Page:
RNA-binding proteins are often multifunctional, interact with a variety of protein partners and display complex localizations within cells. Mammalian cytoplasmic poly(A)-binding proteins (PABPs) are multifunctional RNA-binding proteins that regulate multiple aspects of mRNA translation and stability. Although predominantly diffusely cytoplasmic at steady state, they shuttle through the nucleus and can be localized to a variety of cytoplasmic foci, including those associated with mRNA storage and localized translation. Intriguingly, PABP sub-cellular distribution can alter dramatically in response to cellular stress or viral infection, becoming predominantly nuclear and/or being enriched in induced cytoplasmic foci. However, relatively little is known about the mechanisms that govern this distribution/relocalization and in many cases PABP functions within specific sites remain unclear. Here we discuss the emerging evidence with respect to these questions in mammals.

Introduction

Eukaryotic cells rely on post-transcriptional control of gene expression to ensure the tight spatiotemporal control of protein production needed to fulfil their functions. One key feature of eukaryotic mRNAs is the co-transcriptionally added 3’-poly(A) tail which is important for their nuclear export, translation and stability. Poly(A)-binding proteins (PABPs) are thought to mediate the functions of the poly(A) tail and accompany mRNAs from their birth in the nucleus until their eventual destruction [14]. In contrast with budding yeast, metazoans encode distinct nuclear (PABPN) and cytoplasmic PABPs (PABPC, referred to as PABPs hereafter), which share an ability to bind the poly(A) tail, but bear virtually no sequence or other functional similarity [2]. At steady state, PABP1 (also called PABPC1), the prototypical PABP, is diffusely cytoplasmic. However both PABP1 and PABPN1 shuttle between nucleus and cytoplasm making the timing of their exchange on mRNA poly(A) tails unclear, although PABPN1 appears required for mRNA export into the cytoplasm [5].

PABP1 is considered to be a central regulator of cytoplasmic mRNA fate, controlling rates of mRNA translation and decay, as well as controlling mRNA-specific translation and stability, in some cases poly(A)-tail independently. Additionally, PABP1 has roles in miRNA-mediated repression/silencing and in the nonsense-mediated decay (NMD) mRNA surveillance pathway [6]. In mammals, three other family members, testis-specific (t)PABP (also called PABPC2/PABPC3) and embryonic (e)PABP (also known as ePAB/PABP1L), both of which are restricted to the germ line and PABP4 (also referred to as inducible (i)PABP), share the domain organization of PABP1 (Figure 1) [1]. Mammals also harbour an additional family member, PABP5 (also called PABPC5), which has only some of the PABP1 domains and whose function has not been addressed. Although the functions of the PABP1-like family members have been considerably less well-studied, they appear to have a predominantly diffused cytoplasmic localization [711]. PABP4 is known to undergo nucleocytoplasmic shuttling [10,12] but it is unknown whether tPABP and ePABP share this property. Moreover, PABPs also accumulate at specific locations within the cytoplasm, such as foci implicated in the storage of translationally silent mRNAs or sites associated with localized translation. Since PABPs play a central regulatory role, it is not surprising that their nucleocytoplasmic distribution and localization within the cytoplasm are dynamically regulated, e.g. in response to cell stress. However, the mechanisms by which their sub-cellular distribution is controlled are only now becoming clear. Here we explore the evidence that mRNA distribution, which largely mirrors that of PABP, is a major driver of PABP localization and discuss our current understanding of the role of PABP in the site-specific regulation of mRNA fate.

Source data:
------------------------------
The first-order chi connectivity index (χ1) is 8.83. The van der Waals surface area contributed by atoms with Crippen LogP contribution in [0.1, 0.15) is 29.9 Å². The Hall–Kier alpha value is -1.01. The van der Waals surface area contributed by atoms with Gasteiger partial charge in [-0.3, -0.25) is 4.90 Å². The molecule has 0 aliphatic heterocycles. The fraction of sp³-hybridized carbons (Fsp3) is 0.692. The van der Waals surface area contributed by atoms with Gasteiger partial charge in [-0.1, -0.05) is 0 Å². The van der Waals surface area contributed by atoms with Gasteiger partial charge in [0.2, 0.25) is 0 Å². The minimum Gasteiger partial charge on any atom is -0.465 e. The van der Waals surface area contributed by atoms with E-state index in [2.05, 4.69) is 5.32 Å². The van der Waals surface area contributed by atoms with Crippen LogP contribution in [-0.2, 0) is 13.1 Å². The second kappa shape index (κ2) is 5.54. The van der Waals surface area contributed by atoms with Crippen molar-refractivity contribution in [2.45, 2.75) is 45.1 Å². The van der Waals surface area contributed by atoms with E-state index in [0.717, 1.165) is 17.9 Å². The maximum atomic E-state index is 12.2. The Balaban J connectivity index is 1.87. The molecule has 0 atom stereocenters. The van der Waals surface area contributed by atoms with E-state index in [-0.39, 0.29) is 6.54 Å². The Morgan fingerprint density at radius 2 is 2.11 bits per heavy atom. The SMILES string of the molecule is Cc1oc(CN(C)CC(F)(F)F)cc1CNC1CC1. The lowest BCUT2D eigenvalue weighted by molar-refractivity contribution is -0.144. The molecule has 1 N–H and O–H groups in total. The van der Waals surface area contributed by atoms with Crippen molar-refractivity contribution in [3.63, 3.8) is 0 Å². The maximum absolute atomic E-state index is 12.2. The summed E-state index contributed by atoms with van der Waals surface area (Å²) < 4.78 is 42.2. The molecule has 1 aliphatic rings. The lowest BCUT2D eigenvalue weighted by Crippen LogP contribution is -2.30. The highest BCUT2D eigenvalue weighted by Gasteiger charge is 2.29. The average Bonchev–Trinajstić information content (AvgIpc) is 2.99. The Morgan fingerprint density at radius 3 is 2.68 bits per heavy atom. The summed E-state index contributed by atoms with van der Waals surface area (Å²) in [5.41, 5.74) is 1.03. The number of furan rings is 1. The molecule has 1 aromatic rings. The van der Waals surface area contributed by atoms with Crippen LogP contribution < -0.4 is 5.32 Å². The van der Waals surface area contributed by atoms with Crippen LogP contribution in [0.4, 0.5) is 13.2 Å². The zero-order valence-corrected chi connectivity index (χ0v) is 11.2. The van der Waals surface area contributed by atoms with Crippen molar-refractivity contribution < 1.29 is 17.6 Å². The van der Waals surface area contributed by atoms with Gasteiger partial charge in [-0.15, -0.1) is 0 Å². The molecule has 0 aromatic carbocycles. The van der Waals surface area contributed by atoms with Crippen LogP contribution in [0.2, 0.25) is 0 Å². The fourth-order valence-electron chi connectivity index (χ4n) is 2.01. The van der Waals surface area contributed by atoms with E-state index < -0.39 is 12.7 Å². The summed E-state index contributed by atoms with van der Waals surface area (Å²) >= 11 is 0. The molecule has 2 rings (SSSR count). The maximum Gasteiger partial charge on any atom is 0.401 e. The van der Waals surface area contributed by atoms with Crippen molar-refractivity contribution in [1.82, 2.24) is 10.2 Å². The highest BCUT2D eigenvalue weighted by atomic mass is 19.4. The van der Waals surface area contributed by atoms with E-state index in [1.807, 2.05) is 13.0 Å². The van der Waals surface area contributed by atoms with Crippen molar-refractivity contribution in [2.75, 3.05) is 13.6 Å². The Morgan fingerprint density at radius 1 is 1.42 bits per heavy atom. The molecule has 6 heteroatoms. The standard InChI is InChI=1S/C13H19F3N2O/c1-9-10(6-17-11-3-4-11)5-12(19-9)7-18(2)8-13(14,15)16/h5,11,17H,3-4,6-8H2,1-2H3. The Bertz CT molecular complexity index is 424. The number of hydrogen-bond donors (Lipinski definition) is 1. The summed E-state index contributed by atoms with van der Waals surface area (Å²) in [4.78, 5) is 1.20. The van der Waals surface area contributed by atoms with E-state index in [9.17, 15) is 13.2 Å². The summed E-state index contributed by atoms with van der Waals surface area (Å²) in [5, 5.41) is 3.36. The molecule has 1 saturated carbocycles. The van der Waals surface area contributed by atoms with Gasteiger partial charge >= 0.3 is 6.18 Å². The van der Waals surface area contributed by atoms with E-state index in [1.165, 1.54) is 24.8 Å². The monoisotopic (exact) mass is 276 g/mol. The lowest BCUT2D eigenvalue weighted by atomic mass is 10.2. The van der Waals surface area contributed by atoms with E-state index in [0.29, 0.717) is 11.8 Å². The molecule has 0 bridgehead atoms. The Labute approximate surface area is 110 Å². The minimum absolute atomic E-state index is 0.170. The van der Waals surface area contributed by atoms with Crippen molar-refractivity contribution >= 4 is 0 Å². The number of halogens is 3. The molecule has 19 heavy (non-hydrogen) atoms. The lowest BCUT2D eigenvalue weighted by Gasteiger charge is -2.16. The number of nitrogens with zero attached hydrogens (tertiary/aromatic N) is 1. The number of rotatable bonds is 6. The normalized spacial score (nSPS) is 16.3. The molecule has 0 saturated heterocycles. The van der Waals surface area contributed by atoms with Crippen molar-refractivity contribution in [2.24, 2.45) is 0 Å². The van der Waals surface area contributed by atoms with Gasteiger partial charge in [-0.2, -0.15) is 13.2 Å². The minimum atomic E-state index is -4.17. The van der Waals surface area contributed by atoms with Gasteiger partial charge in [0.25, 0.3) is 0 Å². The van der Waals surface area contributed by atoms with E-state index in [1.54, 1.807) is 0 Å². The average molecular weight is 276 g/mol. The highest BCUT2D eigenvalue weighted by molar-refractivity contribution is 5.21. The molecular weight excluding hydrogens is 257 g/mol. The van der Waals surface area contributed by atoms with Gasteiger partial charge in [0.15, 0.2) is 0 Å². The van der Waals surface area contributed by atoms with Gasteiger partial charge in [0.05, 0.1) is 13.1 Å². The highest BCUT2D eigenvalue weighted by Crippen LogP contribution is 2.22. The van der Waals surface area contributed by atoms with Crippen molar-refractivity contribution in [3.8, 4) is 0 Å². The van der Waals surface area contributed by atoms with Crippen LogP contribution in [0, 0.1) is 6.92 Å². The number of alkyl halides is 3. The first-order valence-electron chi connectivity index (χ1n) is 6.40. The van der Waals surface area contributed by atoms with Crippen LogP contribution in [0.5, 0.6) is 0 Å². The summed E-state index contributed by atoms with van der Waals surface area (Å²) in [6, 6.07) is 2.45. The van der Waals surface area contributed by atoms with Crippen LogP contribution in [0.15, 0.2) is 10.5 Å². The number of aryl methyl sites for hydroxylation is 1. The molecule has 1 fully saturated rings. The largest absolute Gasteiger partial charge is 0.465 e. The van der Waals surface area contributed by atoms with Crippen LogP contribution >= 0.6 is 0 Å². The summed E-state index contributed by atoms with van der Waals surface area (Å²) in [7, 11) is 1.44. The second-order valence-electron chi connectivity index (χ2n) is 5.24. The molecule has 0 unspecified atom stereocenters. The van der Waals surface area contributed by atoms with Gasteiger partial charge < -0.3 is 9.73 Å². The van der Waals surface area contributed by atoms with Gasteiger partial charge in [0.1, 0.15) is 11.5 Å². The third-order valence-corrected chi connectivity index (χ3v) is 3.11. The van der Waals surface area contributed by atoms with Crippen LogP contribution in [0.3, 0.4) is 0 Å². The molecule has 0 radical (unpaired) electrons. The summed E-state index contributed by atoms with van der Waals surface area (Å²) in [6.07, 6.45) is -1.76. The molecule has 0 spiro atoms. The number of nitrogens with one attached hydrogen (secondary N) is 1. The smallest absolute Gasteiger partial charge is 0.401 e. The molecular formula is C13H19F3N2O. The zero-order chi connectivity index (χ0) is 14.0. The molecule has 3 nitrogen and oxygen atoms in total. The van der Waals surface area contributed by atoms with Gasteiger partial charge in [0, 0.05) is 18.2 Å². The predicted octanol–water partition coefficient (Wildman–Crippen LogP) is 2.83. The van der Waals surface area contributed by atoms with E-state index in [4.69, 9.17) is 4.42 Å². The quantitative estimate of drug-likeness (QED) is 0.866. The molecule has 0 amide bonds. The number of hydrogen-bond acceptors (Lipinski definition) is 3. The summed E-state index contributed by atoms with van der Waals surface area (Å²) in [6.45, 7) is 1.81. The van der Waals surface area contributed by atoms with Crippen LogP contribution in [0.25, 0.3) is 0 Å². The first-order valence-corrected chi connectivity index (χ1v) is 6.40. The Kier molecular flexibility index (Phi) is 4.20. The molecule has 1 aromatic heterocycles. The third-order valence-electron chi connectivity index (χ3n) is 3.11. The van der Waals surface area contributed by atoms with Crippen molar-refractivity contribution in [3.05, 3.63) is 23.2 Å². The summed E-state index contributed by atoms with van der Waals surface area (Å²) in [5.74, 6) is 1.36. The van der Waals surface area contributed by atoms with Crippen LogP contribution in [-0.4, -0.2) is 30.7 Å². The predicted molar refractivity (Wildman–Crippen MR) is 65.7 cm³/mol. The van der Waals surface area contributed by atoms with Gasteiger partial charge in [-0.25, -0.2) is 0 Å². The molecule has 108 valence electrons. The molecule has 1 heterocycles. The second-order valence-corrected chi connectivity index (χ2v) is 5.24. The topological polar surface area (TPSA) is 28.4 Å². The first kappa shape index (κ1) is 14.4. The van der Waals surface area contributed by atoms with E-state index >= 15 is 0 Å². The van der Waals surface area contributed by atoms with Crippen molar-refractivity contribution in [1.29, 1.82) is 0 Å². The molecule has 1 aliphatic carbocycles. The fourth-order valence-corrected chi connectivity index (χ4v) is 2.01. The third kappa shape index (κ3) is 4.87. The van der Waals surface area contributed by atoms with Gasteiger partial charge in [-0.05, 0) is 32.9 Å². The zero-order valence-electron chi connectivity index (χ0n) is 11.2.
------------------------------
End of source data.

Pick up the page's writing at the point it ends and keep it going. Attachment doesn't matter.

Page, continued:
PABP1 interactions implicated in localization

Figure 1
PABP1 interactions implicated in localization

PABP1 has four non-identical RRMs, separated from a globular PABC domain by a linker region. RNA-binding capacity (blue lines) and current knowledge of discussed protein interactions (red brackets) are shown. PABP4, tPABP and ePABP share this domain organization and bind poly(A) RNA. PABP4 and ePABP are both known to bind AU-rich RNA. With the exception of PABP5, the high conservation of the RRMs strongly suggests that the depicted protein partners may be shared; however, the eEF1α-binding site is not well conserved in PABP4.

Figure 1
PABP1 interactions implicated in localization

PABP1 has four non-identical RRMs, separated from a globular PABC domain by a linker region. RNA-binding capacity (blue lines) and current knowledge of discussed protein interactions (red brackets) are shown. PABP4, tPABP and ePABP share this domain organization and bind poly(A) RNA. PABP4 and ePABP are both known to bind AU-rich RNA. With the exception of PABP5, the high conservation of the RRMs strongly suggests that the depicted protein partners may be shared; however, the eEF1α-binding site is not well conserved in PABP4.

PABP nucleocytoplasmic distribution

Determinants of the steady state

Although PABP1 and PABP4 are nucleocytoplasmic shuttling proteins [711], they lack the classical nuclear localization signals (NLS) and nuclear export signals (NES) associated with transport through nuclear pores [13]. Nevertheless, their import appears to be via the classical importin β karyopherin receptor pathway, due to importin α, an adaptor protein that binds importin β, interacting with multiple unmapped independent non-canonical NLSs present in the RRMs (RNA-recognition motifs) of PABP1 [11] (Figure 1). Crucially, these interactions are outcompeted by poly(A) RNA [11], suggesting that mRNA-bound PABP is not available for import (Figure 2A). Consistent with this, PABP accumulates in the nucleus when the cytoplasmic PABP–poly(A) ratio is increased by prolonged transcriptional inhibition or transient ribonuclease expression, both of which reduce cytoplasmic mRNA levels [10,11,14] or by PABP overexpression [7]. Other PABP interactions may also block importin α binding. Support for this comes from observations that cycloheximide-induced polysome stabilization prevents PABP nuclear localization [12], suggesting that release from translation complexes is also a pre-requisite for import (Figure 2A).